WALKER AND GOP LAWMAKERS HAVE USED ONE-PARTY CONTROL SINCE 2011 TO ENGINEER THE BIGGEST SHIFT IN NATURAL RESOURCE MANAGEMENT SINCE THE CLEAN WATER ACT.
When Foxconn Technology Group begins construction of an industrial plant large enough to cover the entire Village of Shorewood, it will be exempted from state environmental requirements that any other company would have to follow.
Foxconn can fill in wetlands that are regulated by the state, change the course of streams, even build in a stream running through the property if it wants to.
In addition, the plant will use potentially polluting chemicals to manufacture an array of super-high-definition display panels. Yet no environmental impact statement will be required by state officials for one of the largest economic development projects in U.S. history.
“That was not a request that came from Foxconn,” said Tim Sheehy, president of the Metropolitan Milwaukee Association of Commerce, who was involved in negotiations with the company.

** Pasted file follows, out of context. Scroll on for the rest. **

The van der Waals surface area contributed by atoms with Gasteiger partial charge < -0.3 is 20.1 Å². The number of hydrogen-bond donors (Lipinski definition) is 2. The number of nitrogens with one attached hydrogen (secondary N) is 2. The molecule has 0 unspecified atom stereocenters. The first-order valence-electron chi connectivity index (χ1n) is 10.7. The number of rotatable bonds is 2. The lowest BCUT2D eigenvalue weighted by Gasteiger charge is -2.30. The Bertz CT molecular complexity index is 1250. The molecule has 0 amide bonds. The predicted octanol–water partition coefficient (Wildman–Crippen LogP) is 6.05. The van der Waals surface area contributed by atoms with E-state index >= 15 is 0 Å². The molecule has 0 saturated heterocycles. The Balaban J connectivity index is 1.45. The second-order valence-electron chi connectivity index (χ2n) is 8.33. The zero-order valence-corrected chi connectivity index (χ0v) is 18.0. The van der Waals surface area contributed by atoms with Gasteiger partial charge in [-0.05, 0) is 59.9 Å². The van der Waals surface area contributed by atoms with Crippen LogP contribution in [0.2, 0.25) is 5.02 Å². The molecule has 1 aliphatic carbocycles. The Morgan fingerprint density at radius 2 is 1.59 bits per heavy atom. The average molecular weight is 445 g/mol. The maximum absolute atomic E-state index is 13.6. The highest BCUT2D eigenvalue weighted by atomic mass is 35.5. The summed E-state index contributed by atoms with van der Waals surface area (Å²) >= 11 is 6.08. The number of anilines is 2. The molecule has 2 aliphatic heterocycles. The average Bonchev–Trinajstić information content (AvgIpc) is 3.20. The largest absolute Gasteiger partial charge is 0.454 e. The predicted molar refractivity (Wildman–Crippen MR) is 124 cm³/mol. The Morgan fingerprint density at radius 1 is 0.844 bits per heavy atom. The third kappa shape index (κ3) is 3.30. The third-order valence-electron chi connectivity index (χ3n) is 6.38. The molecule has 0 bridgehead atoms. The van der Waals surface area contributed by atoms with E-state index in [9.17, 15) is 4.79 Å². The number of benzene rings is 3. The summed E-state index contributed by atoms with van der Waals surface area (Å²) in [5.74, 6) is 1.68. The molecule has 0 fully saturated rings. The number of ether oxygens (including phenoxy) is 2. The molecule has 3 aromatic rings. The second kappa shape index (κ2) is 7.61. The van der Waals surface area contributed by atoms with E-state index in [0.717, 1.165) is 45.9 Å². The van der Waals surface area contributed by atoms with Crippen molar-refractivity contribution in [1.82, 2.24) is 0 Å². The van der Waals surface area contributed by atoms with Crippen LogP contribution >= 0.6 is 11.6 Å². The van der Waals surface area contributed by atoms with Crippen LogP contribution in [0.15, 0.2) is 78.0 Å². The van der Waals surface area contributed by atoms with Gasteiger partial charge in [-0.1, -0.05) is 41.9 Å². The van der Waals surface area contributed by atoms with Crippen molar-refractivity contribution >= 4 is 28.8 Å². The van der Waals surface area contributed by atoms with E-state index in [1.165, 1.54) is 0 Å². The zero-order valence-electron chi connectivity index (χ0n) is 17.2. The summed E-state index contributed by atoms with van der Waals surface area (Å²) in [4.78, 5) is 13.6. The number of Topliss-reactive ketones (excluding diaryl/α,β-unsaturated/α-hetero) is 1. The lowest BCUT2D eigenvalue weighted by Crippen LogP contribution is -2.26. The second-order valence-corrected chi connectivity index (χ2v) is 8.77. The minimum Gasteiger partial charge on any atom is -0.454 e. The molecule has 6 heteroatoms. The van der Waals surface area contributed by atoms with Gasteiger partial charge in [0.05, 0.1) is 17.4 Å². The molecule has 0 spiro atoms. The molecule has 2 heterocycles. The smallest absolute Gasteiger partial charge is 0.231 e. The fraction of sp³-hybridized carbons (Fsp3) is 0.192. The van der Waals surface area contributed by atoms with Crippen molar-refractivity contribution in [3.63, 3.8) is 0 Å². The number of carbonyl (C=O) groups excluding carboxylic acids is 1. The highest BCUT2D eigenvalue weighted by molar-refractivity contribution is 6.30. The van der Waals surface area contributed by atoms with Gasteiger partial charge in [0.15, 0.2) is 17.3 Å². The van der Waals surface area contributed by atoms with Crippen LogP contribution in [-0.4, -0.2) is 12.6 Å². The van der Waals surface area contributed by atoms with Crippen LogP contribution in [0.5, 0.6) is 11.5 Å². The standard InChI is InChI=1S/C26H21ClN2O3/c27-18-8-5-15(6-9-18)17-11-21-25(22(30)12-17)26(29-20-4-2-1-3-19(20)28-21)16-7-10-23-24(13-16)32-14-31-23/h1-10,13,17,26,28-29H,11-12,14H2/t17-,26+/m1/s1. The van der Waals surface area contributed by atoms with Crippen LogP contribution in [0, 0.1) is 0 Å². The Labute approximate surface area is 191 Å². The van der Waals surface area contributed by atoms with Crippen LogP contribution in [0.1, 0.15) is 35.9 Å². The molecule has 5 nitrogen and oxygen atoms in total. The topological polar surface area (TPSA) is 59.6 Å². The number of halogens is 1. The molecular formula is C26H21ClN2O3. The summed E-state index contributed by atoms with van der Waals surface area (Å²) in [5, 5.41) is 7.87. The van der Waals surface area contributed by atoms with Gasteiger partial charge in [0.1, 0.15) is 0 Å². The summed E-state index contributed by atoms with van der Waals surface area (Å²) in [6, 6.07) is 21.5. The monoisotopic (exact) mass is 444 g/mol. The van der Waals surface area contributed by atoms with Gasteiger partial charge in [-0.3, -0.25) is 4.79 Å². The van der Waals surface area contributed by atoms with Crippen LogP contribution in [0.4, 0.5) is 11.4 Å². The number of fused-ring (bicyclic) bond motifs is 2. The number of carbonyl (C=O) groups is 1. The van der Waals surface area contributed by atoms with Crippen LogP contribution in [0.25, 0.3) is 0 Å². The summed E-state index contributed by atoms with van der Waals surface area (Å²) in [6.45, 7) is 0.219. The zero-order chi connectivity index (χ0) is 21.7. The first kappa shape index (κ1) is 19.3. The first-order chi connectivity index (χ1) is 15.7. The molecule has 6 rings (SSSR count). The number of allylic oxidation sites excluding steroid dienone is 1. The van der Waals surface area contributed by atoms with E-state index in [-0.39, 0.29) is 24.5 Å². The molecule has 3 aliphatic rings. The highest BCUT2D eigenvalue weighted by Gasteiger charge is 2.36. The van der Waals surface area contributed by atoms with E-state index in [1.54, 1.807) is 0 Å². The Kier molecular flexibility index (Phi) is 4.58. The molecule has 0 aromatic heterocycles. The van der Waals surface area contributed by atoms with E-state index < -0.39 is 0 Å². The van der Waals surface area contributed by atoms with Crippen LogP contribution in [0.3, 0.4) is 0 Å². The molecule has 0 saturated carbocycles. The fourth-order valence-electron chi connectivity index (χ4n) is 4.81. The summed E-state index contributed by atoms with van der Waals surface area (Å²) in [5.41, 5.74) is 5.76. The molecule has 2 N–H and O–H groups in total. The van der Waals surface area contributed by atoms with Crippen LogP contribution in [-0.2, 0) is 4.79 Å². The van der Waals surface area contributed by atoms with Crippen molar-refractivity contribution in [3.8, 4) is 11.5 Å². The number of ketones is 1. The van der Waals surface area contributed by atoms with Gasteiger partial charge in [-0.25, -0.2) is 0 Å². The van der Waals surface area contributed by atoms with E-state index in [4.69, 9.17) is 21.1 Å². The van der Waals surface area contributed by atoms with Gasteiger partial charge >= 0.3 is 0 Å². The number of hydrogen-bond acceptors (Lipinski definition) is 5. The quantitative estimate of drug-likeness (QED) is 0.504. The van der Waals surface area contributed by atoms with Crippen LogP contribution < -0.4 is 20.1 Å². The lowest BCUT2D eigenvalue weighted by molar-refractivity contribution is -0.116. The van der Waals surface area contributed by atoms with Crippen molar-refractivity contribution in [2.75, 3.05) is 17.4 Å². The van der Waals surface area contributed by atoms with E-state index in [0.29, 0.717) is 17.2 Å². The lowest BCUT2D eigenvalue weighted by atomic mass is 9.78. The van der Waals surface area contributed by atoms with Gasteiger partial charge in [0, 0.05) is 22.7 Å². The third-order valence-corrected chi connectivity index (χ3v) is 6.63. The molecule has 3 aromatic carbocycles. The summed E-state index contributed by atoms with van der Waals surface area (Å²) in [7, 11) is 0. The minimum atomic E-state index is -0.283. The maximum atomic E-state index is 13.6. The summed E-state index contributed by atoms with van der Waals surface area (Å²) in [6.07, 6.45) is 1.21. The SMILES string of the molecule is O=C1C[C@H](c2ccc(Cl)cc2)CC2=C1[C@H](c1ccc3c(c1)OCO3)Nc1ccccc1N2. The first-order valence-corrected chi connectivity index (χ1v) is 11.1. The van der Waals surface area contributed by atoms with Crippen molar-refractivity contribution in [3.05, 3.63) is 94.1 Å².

It came from state officials, who believed the environmental reviews could slow the giant complex in Racine County —the plant will be three times larger than the Pentagon — and persuade the Taiwan-based company to build its liquid crystal display panel plant someplace else.
The help for Foxconn underscores how Gov. Scott Walker and fellow Republicans, since voters gave them control in 2010, have engineered the biggest shift in natural resource management in decades by easing regulations and promoting business-friendly policies.
The changes have wide-ranging implications for the public — from fewer protections for lakes, streams and wetlands to less money spent on recycling programs, state parks and public land purchases.
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